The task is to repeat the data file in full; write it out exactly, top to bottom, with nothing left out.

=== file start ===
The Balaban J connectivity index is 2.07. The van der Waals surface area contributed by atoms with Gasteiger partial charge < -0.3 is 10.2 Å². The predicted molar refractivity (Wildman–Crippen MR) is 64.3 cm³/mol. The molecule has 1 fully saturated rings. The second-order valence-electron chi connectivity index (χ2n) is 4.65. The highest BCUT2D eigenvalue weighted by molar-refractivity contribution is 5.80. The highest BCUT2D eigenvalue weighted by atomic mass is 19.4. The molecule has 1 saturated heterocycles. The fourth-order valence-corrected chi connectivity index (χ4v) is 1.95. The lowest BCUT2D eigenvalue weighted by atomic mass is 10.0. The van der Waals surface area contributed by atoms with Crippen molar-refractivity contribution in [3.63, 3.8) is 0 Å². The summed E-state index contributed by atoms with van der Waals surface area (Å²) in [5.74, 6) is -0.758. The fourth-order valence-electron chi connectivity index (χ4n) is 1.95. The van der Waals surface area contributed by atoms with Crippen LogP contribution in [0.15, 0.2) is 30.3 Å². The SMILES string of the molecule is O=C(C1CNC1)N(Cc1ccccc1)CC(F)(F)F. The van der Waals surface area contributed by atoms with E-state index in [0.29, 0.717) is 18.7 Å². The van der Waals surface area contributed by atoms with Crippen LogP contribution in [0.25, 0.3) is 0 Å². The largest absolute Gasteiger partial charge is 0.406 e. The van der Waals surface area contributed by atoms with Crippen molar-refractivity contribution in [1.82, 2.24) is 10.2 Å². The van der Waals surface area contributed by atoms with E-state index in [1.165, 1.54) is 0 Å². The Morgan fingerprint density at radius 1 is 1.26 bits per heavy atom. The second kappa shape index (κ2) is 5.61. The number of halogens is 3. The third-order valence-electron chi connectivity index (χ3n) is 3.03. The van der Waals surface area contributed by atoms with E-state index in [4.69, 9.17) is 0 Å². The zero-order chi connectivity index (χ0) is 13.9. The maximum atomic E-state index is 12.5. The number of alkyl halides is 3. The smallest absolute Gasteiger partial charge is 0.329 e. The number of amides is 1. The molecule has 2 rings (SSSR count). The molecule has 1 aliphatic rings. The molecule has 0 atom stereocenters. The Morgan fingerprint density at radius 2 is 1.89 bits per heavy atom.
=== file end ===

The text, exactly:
The Balaban J connectivity index is 2.07. The van der Waals surface area contributed by atoms with Gasteiger partial charge < -0.3 is 10.2 Å². The predicted molar refractivity (Wildman–Crippen MR) is 64.3 cm³/mol. The molecule has 1 fully saturated rings. The second-order valence-electron chi connectivity index (χ2n) is 4.65. The highest BCUT2D eigenvalue weighted by molar-refractivity contribution is 5.80. The highest BCUT2D eigenvalue weighted by atomic mass is 19.4. The molecule has 1 saturated heterocycles. The fourth-order valence-corrected chi connectivity index (χ4v) is 1.95. The lowest BCUT2D eigenvalue weighted by atomic mass is 10.0. The van der Waals surface area contributed by atoms with Crippen molar-refractivity contribution in [3.63, 3.8) is 0 Å². The summed E-state index contributed by atoms with van der Waals surface area (Å²) in [5.74, 6) is -0.758. The fourth-order valence-electron chi connectivity index (χ4n) is 1.95. The van der Waals surface area contributed by atoms with Crippen LogP contribution in [0.15, 0.2) is 30.3 Å². The SMILES string of the molecule is O=C(C1CNC1)N(Cc1ccccc1)CC(F)(F)F. The van der Waals surface area contributed by atoms with E-state index in [0.29, 0.717) is 18.7 Å². The van der Waals surface area contributed by atoms with Crippen LogP contribution in [0.25, 0.3) is 0 Å². The largest absolute Gasteiger partial charge is 0.406 e. The van der Waals surface area contributed by atoms with Crippen molar-refractivity contribution in [1.82, 2.24) is 10.2 Å². The van der Waals surface area contributed by atoms with E-state index in [1.165, 1.54) is 0 Å². The Morgan fingerprint density at radius 1 is 1.26 bits per heavy atom. The second kappa shape index (κ2) is 5.61. The number of halogens is 3. The third-order valence-electron chi connectivity index (χ3n) is 3.03. The van der Waals surface area contributed by atoms with E-state index in [4.69, 9.17) is 0 Å². The zero-order chi connectivity index (χ0) is 13.9. The maximum atomic E-state index is 12.5. The number of alkyl halides is 3. The smallest absolute Gasteiger partial charge is 0.329 e. The number of amides is 1. The molecule has 2 rings (SSSR count). The molecule has 1 aliphatic rings. The molecule has 0 atom stereocenters. The Morgan fingerprint density at radius 2 is 1.89 bits per heavy atom.